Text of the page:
It isn’t to disavow our Iraqi venture to ponder what is to be done if it fails. It would not have been disloyal to the Vietnamese enterprise to have asked, in 1973, what we would do if we failed to arrest the Vietcong. We begin by asking: What critical event, or consolidation of events, would tell us that we had failed in Iraq?
#ad# The question needs to be asked with reasonable perspectives in mind. The best way to solve the poverty of Brazil, someone commented a dozen years ago, would be to transport five million Swiss to live and work there. One way to solve the Iraq problem is to evacuate Iraqis and import Germans: such-scale solutions, mutatis mutandis, occurred to Adolf Hitler when he pondered the elimination of world Jewry.
No, the road signs will be different, more modest, even ambiguous. But they are there directly ahead. Most prominently, the Iraqi elections. Thought on that subject can be placed on a democratic blackboard more or less as follows:
–90 percent of eligible Iraqis vote for non-Baathist parties.
–50 per cent vote for democratically oriented parties pledging the separation of church and state.
Score B if the non-voters are acquiescent. Score D if the non-voters resist.
An A vote for democracy in Iraq would be a great event; but the exercise today is to consider U.S. action in case it does not work out with the elections. One alternative is to try to think of Iraq as a kind of outpost of U.S. strategic concern, as India was for the British for a hundred years, so that a parent might point to a third son, age 10, and say, “Reginald, here, will go to India, and perhaps return after forty years’ service.”
That is only a conceptual alternative, because the world is too fast-paced to proceed to such a drumbeat of historical rhythms, and the American temperament does not accommodate resident colonialism. We can fight hard for Cuba or the Philippines, but we want then to get out, and that inclination grows firmer as the years go by.
If the election in Iraq fails to bring on organic democratic reorientation, we will need to find words to describe the tergiversation. They’ll boil down to: We tried and we failed. This is not an argument against trying. We will be trying through the life of the republic to promote peace and liberty.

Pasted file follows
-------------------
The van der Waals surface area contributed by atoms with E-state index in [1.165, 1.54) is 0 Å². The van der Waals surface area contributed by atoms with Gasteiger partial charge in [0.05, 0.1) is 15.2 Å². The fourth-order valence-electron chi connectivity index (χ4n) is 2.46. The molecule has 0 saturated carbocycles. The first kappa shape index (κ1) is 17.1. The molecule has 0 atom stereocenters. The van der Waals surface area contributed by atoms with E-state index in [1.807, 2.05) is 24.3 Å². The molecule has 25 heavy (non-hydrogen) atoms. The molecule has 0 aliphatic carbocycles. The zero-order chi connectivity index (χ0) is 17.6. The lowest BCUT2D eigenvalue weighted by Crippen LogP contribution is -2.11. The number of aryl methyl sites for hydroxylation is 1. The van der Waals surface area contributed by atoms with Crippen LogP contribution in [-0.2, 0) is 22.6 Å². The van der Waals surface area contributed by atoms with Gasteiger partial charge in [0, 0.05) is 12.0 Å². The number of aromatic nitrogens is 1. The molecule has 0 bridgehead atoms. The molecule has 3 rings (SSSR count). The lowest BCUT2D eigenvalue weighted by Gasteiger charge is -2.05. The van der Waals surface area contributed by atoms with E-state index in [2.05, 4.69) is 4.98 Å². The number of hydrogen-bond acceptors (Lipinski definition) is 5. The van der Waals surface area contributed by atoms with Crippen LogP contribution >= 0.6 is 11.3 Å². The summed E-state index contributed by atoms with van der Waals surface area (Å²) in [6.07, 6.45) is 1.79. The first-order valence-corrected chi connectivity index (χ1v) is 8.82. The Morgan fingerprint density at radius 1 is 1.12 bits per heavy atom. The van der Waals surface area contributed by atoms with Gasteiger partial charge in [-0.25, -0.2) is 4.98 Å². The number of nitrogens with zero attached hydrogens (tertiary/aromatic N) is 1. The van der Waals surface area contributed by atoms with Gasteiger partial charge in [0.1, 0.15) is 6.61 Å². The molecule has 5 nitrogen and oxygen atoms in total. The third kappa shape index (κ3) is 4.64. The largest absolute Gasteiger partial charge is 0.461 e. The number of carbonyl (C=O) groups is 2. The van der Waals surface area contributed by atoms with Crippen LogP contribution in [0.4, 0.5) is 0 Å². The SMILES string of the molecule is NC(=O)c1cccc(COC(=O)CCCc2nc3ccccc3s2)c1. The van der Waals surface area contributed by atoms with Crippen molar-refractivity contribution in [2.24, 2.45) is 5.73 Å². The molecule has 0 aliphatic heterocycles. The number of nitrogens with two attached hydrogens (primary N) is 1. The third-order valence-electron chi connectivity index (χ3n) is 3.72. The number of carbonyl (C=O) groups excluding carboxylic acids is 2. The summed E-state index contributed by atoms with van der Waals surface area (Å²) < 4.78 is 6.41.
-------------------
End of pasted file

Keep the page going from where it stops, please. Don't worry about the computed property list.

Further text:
But the hard target will not be less visible whatever happens in the Iraqi elections. It is of course the problem of what is happening, or might be happening, in Iran. There are in this world myriad weapons of mass destruction, but one of them is unique, the nuclear weapon. And that weapon is fondled in the apocalyptic imagination of men who seem to have the liberty to proceed. The actual development of a nuclear bomb is by no means masturbatory arms talk. The things exist; and whereas one might feel an itchy confidence that they will never get out of the hands of reliable people in India, Pakistan, and Israel, it is by no means safe to assume that such weaponry, merchandised by profit-seekers and terrorists, will not one day, the curtains dramatically parted, make known its presence in Iran, as it has all but made its presence known in North Korea.
That is a concern that shoves Iraq to one side, because nuclear weapons close off alternatives, and trade in a million deaths.
That challenge has to occupy the American strategic imagination, which must not be hobbled by equivocations traceable to the Iraqi enterprise. It is one thing to endorse and encourage ongoing military efforts in Iraq, another to permit, based on what happens there, an impotent fatalism about the nuclear question, a fatalism already visible in our half-dealings with North Korea and Iran.